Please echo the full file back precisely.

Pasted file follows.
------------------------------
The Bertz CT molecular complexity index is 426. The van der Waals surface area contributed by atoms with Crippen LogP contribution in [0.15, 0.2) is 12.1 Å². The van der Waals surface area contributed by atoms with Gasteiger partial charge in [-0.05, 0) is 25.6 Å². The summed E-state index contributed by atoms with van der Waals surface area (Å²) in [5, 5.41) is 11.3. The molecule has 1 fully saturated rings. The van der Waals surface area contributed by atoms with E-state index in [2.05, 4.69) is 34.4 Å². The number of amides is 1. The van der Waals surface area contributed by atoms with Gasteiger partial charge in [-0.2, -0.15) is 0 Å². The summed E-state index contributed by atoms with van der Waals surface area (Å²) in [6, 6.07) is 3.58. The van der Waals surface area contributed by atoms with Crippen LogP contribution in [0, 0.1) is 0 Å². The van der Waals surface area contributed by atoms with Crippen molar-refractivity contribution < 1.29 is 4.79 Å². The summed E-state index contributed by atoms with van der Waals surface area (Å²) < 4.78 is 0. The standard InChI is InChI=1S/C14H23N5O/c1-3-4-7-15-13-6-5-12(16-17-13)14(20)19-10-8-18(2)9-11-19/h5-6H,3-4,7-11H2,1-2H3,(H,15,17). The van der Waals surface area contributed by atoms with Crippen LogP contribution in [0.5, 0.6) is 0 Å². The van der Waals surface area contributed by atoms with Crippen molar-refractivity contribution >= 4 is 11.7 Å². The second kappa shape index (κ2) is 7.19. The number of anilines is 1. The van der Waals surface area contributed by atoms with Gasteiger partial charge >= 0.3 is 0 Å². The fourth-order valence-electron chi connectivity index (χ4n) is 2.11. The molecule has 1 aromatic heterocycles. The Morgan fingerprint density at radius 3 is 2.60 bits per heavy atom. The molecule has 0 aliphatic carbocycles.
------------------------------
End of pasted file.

The Bertz CT molecular complexity index is 426. The van der Waals surface area contributed by atoms with Crippen LogP contribution in [0.15, 0.2) is 12.1 Å². The van der Waals surface area contributed by atoms with Gasteiger partial charge in [-0.05, 0) is 25.6 Å². The summed E-state index contributed by atoms with van der Waals surface area (Å²) in [5, 5.41) is 11.3. The molecule has 1 fully saturated rings. The van der Waals surface area contributed by atoms with E-state index in [2.05, 4.69) is 34.4 Å². The number of amides is 1. The van der Waals surface area contributed by atoms with Gasteiger partial charge in [-0.2, -0.15) is 0 Å². The summed E-state index contributed by atoms with van der Waals surface area (Å²) in [6, 6.07) is 3.58. The van der Waals surface area contributed by atoms with Crippen LogP contribution in [0, 0.1) is 0 Å². The van der Waals surface area contributed by atoms with Crippen molar-refractivity contribution < 1.29 is 4.79 Å². The summed E-state index contributed by atoms with van der Waals surface area (Å²) < 4.78 is 0. The standard InChI is InChI=1S/C14H23N5O/c1-3-4-7-15-13-6-5-12(16-17-13)14(20)19-10-8-18(2)9-11-19/h5-6H,3-4,7-11H2,1-2H3,(H,15,17). The van der Waals surface area contributed by atoms with Crippen LogP contribution in [0.5, 0.6) is 0 Å². The van der Waals surface area contributed by atoms with Crippen molar-refractivity contribution >= 4 is 11.7 Å². The second kappa shape index (κ2) is 7.19. The number of anilines is 1. The van der Waals surface area contributed by atoms with Gasteiger partial charge >= 0.3 is 0 Å². The fourth-order valence-electron chi connectivity index (χ4n) is 2.11. The molecule has 1 aromatic heterocycles. The Morgan fingerprint density at radius 3 is 2.60 bits per heavy atom. The molecule has 0 aliphatic carbocycles.